The good people behind the Cardiff TEDx event have now edited and uploaded videos of the day's talks - you can access them from the main TEDx website at http://tedxcardiff.co.uk/ or hop directly to YouTube.
In other news, Ian Whates has kindly agreed to take a new 7000 word story of mine, "For the Ages", to appear in SOLARIS RISING, a new original anthology which I would imagine will appear in 2012. My story was inspired by this Scientific American article on The End of Cosmology (unfortunately behind paywall) which appeared in the March 2008 issue. Getting cosmology into SF is hard work, for me, at least, so I was delighted when I found a way into this story.
In other other news, I'm pleased to report that "Troika" is a finalist for the Theodore Sturgeon Memorial award - its third shortlisting, following its appearance on the Hugo and Locus lists. Good luck to all the authors. I've also just received my contributor copies of the Subterranean Press edition of "Troika" (very slightly tweaked compared to the original version in Godlike Machines), and it's a lovely looking item.
The copy of Troika I pre-ordered also arrived today. Does indeed look nice.ReplyDelete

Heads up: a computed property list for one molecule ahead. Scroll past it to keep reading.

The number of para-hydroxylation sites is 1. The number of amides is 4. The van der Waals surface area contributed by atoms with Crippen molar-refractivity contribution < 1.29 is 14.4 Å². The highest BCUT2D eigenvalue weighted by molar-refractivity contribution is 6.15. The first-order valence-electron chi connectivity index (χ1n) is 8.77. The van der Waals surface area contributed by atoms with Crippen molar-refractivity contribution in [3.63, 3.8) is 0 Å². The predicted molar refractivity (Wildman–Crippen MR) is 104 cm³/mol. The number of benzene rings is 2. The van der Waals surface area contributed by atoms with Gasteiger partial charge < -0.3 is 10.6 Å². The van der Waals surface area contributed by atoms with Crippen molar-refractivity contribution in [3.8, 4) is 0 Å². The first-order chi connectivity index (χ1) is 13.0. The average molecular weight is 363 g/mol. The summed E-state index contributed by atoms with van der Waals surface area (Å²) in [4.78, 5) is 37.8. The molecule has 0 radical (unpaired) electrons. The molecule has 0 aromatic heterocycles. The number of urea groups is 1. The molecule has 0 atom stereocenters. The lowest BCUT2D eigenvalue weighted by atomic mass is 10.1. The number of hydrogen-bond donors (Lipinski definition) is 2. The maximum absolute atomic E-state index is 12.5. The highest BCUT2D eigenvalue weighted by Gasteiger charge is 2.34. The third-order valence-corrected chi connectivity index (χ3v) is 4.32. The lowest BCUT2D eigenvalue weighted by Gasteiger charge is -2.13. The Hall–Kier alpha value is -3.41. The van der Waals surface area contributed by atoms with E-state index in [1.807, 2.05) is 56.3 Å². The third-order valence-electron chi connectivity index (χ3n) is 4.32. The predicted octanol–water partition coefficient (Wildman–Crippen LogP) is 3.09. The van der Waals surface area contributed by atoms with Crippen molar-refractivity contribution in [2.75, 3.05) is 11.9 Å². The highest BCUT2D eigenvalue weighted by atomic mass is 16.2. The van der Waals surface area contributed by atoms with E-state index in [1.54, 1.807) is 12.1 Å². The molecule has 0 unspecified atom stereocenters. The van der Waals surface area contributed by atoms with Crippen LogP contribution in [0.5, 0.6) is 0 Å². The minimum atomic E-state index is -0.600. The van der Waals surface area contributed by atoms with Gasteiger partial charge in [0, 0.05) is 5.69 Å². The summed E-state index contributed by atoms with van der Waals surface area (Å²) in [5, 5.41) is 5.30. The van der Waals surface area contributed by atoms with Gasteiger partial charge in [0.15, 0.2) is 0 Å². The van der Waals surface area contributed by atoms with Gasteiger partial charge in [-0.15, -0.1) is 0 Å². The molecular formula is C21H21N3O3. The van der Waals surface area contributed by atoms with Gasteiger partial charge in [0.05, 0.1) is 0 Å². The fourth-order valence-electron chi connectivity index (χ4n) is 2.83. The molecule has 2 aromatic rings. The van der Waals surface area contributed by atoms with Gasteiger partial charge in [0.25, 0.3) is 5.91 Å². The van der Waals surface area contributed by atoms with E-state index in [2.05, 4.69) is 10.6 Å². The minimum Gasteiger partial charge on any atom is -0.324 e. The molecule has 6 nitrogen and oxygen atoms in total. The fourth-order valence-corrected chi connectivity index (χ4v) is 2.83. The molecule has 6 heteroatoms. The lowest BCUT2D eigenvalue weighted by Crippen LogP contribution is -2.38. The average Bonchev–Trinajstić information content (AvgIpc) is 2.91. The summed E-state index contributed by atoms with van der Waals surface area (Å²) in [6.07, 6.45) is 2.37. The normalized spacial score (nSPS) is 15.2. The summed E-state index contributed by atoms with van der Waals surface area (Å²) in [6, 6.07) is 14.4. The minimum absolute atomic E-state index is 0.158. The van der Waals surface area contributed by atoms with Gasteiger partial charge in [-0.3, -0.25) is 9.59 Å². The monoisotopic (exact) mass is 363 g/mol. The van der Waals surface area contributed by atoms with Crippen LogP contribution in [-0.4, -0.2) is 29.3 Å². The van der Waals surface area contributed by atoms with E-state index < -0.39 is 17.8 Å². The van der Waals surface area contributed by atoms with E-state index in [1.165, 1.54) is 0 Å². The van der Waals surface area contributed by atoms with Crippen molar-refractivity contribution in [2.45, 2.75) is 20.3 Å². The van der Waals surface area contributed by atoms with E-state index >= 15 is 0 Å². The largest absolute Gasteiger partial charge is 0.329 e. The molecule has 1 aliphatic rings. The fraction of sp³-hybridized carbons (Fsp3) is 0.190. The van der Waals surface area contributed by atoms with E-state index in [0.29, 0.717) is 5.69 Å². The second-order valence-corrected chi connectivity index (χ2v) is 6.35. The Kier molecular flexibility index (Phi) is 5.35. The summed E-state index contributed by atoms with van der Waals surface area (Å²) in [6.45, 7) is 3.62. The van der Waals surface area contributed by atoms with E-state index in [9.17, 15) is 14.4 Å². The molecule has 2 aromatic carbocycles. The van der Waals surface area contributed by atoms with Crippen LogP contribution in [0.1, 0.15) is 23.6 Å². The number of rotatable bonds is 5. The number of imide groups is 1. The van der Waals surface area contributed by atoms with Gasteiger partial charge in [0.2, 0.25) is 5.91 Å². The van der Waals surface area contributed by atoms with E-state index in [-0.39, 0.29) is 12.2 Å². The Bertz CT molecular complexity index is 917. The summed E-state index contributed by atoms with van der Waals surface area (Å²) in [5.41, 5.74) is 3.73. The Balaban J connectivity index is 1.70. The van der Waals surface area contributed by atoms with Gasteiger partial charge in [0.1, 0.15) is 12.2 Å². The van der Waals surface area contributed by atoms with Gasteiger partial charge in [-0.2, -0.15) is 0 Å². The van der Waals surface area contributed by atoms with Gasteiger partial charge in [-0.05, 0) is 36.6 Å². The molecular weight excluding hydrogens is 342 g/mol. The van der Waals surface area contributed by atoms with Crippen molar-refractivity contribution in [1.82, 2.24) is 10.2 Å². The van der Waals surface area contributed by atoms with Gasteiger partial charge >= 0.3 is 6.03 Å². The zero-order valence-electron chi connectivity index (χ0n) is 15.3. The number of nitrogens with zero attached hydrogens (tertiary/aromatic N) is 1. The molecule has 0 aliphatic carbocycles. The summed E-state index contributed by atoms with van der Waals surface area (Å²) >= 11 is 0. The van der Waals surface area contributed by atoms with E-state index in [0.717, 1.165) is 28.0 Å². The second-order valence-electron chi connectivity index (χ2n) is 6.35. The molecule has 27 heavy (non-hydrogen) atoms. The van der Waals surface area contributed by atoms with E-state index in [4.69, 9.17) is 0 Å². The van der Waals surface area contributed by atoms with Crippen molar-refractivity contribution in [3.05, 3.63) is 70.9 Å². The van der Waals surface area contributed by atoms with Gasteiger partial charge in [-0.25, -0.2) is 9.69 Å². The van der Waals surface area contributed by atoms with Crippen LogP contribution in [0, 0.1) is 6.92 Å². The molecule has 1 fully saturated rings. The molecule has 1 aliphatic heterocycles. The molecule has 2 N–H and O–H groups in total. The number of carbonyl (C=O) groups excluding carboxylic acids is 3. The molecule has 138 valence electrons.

I got my signed copy a couple of days too. It's a very handsome book, sir, and I love the story so far. SP does nice work.ReplyDelete
How does the tweak affect the story? Is it work checking out the original version too (besides all the other likely wonderful stories)?
Congrats on the nominee!
Is the Sub Press version of Troika the version you recommend reading? And, what version is in the Hugo packet? I'm spoilt for choice at the moment.ReplyDelete
The Sub Press edition is the definitive text but if you read the two side by side I doubt you'd notice the very minor changes, it's very much a case of the odd word here and there, the odd line break or punctuation change. The story is exactly the same.ReplyDelete
The version in the Hugo packet is the original one; it didn't seem fair to put a revised version in there when people would be voting on the story that appeared in Godlike Machines.
That was a though-provoking speech ... wish I had you as an astronomy professor. Got me thinking, I wonder how many species (intelligent as humans) have faced extinction due to the deaths of a sun. AlanReplyDelete